wide mechanisms and processes to facilitate such sharing, a
more positive performance culture will prevail.
It is important that such activity
takes place across organisational
boundaries, however, as an individual’s success can make others feel
more energised and positive, provided that it is communicated and
celebrated in an appropriate manner.
Authentic and frequent recognition by line mana
gers as well as praise for
a job well done is just as essential in creating a culture in which those
who put in the effort and work hard will be seen to flourish.
4. Ensure that senior executives lead by example
The “shadow of the leader” effect is stron
g at work. This means that
leaders and managers need to understand the impact that their values,
attitudes and actions will have on the workforce.
As a result, they should be invited to consider what type of “shadow” that
they cast now and how it could b
e strengthened in future. Too many
leaders still cast a long, negative shadow, which saps their organisation’s
energy and life.
But developing and educating them to become aware of their own
strengths and to use positive psychology will help
in this area should be practical, relevant and ideally be supported by on
job coaching to ensure maximum benefit.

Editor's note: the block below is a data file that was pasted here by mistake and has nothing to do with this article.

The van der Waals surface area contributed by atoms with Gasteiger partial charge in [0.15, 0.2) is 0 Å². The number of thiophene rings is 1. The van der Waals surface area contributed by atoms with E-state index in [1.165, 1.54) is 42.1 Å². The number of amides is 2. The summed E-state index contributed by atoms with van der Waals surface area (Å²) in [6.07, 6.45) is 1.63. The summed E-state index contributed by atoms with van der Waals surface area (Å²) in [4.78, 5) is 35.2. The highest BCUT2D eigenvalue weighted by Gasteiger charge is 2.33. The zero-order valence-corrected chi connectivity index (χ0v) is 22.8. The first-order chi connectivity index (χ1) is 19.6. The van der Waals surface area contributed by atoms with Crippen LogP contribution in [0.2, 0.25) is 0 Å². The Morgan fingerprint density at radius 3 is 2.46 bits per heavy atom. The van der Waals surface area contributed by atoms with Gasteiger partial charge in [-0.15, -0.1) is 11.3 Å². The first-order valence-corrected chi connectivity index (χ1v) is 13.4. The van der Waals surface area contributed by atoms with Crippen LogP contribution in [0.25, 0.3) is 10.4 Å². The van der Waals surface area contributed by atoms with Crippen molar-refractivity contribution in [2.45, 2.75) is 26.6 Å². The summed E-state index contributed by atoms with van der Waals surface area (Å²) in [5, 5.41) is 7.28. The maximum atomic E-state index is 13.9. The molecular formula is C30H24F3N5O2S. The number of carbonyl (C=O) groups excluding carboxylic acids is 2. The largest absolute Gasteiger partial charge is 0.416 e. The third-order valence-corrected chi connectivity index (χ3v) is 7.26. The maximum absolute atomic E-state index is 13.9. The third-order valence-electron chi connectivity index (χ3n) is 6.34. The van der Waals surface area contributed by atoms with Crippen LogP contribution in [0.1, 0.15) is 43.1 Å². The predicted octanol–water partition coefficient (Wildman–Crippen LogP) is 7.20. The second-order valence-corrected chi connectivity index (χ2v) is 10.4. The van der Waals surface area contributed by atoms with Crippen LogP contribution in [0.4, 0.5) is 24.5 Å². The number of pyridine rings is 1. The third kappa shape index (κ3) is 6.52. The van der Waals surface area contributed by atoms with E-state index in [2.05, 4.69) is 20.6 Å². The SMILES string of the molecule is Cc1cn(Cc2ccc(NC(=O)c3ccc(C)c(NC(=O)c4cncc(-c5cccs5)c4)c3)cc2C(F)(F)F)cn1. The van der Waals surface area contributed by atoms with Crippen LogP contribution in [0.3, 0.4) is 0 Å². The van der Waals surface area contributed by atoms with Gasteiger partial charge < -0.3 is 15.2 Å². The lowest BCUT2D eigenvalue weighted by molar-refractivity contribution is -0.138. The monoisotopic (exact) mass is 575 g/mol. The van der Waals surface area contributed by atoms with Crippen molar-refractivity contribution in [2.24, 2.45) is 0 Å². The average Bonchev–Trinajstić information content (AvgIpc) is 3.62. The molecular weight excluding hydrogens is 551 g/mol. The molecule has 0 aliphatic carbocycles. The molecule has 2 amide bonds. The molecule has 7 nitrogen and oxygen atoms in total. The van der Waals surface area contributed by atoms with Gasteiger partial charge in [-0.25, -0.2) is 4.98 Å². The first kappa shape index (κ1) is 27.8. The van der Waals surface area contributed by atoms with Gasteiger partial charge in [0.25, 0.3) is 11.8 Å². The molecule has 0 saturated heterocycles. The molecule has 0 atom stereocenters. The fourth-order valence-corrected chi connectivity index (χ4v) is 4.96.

Investing in their future should also create the added advantage of
making managers and leaders more likely to stay with
And improved retention rates and leadership stability should, in turn,
start a success cycle of its own.
5. Provide personnel with balanced feedback
Success generates positive feedback from customers and other external
stakeholders, while failure generates the opposite.
However, employees often only receive any input when problems occur or
performance falls below expectations (for example, when customers
complain or shareholders are unhappy with the company’s performan
But in order to build confidence and encourage a more appreciative
atmosphere, it is important to ensure that negative feedback is always
balanced with positive input.
One way to do this is to invite teams to interview their own customers
l or external) and stakeholders using an appreciative inquiry
interview process. Once the data has been analysed, it can be fed back
during a team meeting in order to explore successes, strengths,
weaknesses and opportunities for improvement and growth.
Positive emotions generated through success boost relationships and
encourage better collaboration, creative problem
solving and wellbeing
among both individuals and teams.
If people are in a positive frame of mind, they are more
likely to be
generous, supportive and tolerant of one another, which improves
teamwork and commitment. It also means that they will be more willing
to acknowledge their concerns and fears and to admit mistakes and learn
Turning around a failu
re cycle can be tough, particularly in the case of
successive failures, which tend to sap a team’s, or even an organisation’s,
morale and energy.
However, with the right attitude, approach and techniques, leaders, if
suitably supported by their HR practi
tioners, will be in a position to take
responsibility for cultural change. The secret is in taking the initiative and
focusing on the small ‘wins’ to start rebuilding confidence in order to
inspire people to make the most of their strengths.
on is co
founder and director of management consultancy,
Author: Paul Brewerton
About: Co-founer and director of the Strengths Partnership, UK. Co-creator of Strengthscope